Looking To Turn Second-Place Finishes into Win at Kentucky
KANNAPOLIS, North Carolina (July 3, 2017) – Clint Bowyer and many of his fellow drivers in the Monster Energy NASCAR Cup Series readily admit they haven’t quite figured out Kentucky Speedway in Sparta.
Bowyer, driver of the No. 14 Rush Truck Centers Ford Fusion for Stewart-Haas Racing (SHR), has been competing at the 1.5-mile oval since it joined the circuit in 2011. Whether it was on the rough and bumpy surface prior to its 2016 repave or on the smooth and slick asphalt drivers experienced last year, Kentucky has proven to be a challenging venue. It will remain so when teams descend upon the track located 40 miles southwest of Cincinnati for Round No. 18 on the NASCAR Cup Series schedule.
“Kentucky is just a hard track,” Bowyer said. “Ever since I tested there early in my career, it seems like I’ve torn up a lot of equipment. Kentucky is extremely hard on stuff. I think it’s a grip-level thing. It’s so flat getting into turn three, so you get loose. You can’t get it tight enough to get through turn three before you need it loose enough to get through turns one and two.”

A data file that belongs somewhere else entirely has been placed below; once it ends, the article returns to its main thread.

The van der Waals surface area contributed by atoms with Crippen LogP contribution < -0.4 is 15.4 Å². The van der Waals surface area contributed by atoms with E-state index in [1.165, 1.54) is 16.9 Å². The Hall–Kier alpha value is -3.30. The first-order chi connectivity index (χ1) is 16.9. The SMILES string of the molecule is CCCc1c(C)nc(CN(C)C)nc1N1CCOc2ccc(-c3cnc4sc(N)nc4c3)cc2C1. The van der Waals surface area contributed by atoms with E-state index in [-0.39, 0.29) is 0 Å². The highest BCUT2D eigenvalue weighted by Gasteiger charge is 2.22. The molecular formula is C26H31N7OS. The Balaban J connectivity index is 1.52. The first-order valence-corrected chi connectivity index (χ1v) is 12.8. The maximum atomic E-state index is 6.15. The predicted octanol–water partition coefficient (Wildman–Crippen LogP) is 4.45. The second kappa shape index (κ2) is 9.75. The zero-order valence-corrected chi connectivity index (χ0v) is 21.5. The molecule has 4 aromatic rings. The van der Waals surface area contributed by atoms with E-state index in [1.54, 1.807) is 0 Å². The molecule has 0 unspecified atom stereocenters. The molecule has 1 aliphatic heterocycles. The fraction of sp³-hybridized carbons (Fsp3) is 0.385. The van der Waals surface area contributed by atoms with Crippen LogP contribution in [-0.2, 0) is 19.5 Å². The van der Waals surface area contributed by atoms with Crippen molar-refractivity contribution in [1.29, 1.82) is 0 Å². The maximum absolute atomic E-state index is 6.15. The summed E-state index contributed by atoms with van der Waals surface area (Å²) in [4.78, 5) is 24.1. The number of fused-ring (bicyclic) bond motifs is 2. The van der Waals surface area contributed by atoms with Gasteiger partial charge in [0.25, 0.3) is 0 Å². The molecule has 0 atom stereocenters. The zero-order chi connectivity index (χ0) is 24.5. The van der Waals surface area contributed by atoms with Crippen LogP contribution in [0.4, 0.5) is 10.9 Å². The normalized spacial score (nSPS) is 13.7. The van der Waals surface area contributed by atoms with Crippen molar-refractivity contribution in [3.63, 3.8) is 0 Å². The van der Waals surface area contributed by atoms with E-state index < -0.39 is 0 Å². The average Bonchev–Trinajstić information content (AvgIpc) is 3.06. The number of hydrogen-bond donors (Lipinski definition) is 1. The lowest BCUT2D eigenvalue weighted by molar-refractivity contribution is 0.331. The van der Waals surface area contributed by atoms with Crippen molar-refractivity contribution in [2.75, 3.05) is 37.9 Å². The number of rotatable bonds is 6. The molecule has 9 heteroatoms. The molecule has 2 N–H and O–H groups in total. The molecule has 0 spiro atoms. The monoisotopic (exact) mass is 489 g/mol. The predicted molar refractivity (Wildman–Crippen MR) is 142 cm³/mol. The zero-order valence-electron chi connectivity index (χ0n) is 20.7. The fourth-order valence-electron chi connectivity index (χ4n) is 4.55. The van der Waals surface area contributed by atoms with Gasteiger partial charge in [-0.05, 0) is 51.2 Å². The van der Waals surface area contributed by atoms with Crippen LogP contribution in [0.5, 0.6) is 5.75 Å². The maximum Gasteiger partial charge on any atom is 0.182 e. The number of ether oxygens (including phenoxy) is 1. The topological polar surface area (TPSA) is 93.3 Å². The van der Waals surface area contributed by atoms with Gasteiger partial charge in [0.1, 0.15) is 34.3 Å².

Bowyer has enjoyed mixed success at the track that hosted its first Cup Series race in 2011. He’s scored the 15th-most points of all active drivers in the six Cup Series races at Kentucky, highlighted by a third-place finish in 2013.
SHR has won 38 races in 896 Cup Series races over nine seasons but has yet to win at Kentucky or Talladega (Ala.) Superspeedway. Kentucky and Darlington (S.C.) Raceway are the only two Cup Series tracks where SHR co-owner Tony Stewart never won a Cup Series race during his historic career that netted 49 victories and three championships.